Traditionally, if a tire was designed to advance performance in one area, it often meant a compromise in others…
Vehicle OEMs are currently looking to maximize fuel efficiency as much as possible, yet customers want traction and handling. Since tires are the only part of the vehicle that’s directly connected to the road surface, engineering them to excel in these different areas is no small feat.
To help understand the chemistry involved in making a tire that’s able to advance in these different areas, Smithers hosted a webinar series delving into what’s behind so-called green tire technology.
Smithers explained how it’s evolved and what’s required to develop a tire that not only provides good dry and wet weather traction but also minimizes tread wear and boasts low rolling resistance to help maximize fuel economy. The so-called “green” tire is aimed at high-efficiency vehicles such as hybrids.
Performance without sacrifice
Presented by Christine Domer, General Manager of Akron Labs and Smithers Tire Analysis Reports, as well as Dr. Walter Waddell, an Independent Consultant for Smithers, the webinar delved fairly deep into “green” tire chemistry. It provided an understanding of the compounds required to manufacture tires that advance the performance envelope without significantly sacrificing the traditional issues of tread wear and rolling resistance.
What’s interesting is that while we’ve got a focus on fuel economy and “green” low rolling resistance tires over the last few years, the technology is nothing new.
In fact, the origins of this technology go back more than 30 years, when Michelin looked at silica-filled tread technology to improve tire performance and lower rolling resistance. In 1993, Michelin was granted U.S. patent 5,227,425 for manufacturing silica-filled tire treads and this patent built upon research the company had already conducted in Europe, experimenting with highly dispersible silica or HDS.
Christine Domer noted that a key advancement in developing green tire technology via HDS was switching from traditional carbon black compounds used in tire construction to silica-filled treads resulted in a significant leap in tire performance and capability.
Using a Tread Formulations Table for reference, Domer referred to different tread designs:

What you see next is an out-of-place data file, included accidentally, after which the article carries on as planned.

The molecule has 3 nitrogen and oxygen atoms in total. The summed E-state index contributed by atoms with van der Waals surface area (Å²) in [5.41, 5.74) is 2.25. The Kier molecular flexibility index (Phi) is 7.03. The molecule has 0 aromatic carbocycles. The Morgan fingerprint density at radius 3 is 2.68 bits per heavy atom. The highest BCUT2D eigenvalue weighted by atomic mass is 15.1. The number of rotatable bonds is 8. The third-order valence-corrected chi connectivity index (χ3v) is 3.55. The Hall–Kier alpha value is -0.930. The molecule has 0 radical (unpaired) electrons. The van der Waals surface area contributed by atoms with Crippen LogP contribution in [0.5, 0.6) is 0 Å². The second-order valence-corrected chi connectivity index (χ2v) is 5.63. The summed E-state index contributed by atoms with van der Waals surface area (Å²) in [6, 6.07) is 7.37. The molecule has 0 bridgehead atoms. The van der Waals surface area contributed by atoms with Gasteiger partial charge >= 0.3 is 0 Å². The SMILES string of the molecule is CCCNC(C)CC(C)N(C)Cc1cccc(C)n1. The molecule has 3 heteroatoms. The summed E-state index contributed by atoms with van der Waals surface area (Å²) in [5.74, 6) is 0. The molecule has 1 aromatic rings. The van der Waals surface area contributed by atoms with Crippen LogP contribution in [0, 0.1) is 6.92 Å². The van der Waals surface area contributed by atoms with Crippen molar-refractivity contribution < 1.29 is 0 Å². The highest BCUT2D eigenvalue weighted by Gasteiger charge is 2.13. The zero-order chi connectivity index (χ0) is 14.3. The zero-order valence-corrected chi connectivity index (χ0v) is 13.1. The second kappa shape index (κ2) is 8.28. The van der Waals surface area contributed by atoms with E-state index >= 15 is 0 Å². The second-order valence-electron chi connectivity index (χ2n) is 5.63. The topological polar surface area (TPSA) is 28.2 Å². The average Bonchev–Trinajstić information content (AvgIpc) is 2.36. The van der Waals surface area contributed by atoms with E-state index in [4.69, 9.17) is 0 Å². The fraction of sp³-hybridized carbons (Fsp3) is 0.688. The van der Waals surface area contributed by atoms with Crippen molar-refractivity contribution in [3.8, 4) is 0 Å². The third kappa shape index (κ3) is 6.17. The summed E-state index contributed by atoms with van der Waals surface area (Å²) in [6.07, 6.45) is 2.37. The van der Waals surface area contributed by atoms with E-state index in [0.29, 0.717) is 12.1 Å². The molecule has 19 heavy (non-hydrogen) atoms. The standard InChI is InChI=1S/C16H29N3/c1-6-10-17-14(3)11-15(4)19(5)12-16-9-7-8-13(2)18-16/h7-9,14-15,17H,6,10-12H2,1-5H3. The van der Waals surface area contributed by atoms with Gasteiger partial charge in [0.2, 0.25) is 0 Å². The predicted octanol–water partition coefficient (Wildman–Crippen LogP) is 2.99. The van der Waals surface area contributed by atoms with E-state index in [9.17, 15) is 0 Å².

- T signifying traditional carbon black,
- C signifying conventional silica
- S with HDS (Highly Dispersible silica)
- N (which used a new patented polymer created by Michelin)
- I (an invention which features a new patented polymer—patented silica with a reinforcing agent and reduced aromatic oil content to improve tread wear).
Referencing the Tread Formulations Table, Domer said that all these different tread formulations were mixed at tire plants and used to manufacture 175/70R13 tires with the only difference being the tread formulation.
The results from testing were very interesting. With T used as the traditional yardstick for tire performance, shifting from carbon black to conventional silica (C) saw an improvement in wet weather and snow traction, as well as a significant improvement in rolling resistance over T.
The highly dispersed silica-based tread (S variant) saw that traction and rolling resistance were very similar to T, but tread wear life was improved. Moving to N, which contained the new patented polymer, performance parameters including wet weather traction and rolling resistance were marginally inferior to C and S but tread wear was improved slightly.
Improved in all areas
For I (the Invention or “green” tire) which basically incorporated the silica tread technology we see in tires today, the performance was significantly improved in all areas, including wet and snow traction, rolling resistance and tread wear.
The significance of this silica tread technology cannot be understated, since it has allowed tire manufacturers to produce tread designs that can advance both vehicle performance and fuel economy, whereas previously, focusing on one envelope (such as performance and grip) meant creating a tire that tended to wear much faster and offered greater rolling resistance.
Yet, with OEMs and regulators continually focused on achieving greater fuel economy and safety, there’s been a push for tire manufacturers to come up with compounds that can provide solid wet weather traction and lower rolling resistance. Meaning, modern tires can provide a better all-around performance and less compromise than those available a generation ago thanks to advances in compound technology and formulation.
Christine Domer noted that with a modern set of rolling resistance tires, fuel economy on a typical passenger vehicle can improve by as much as 10-15 percent.
“It is very important that we continue to find ways to reduce that rolling resistance, especially as the world continues to consume 85 to 100 million barrels of oil per day.”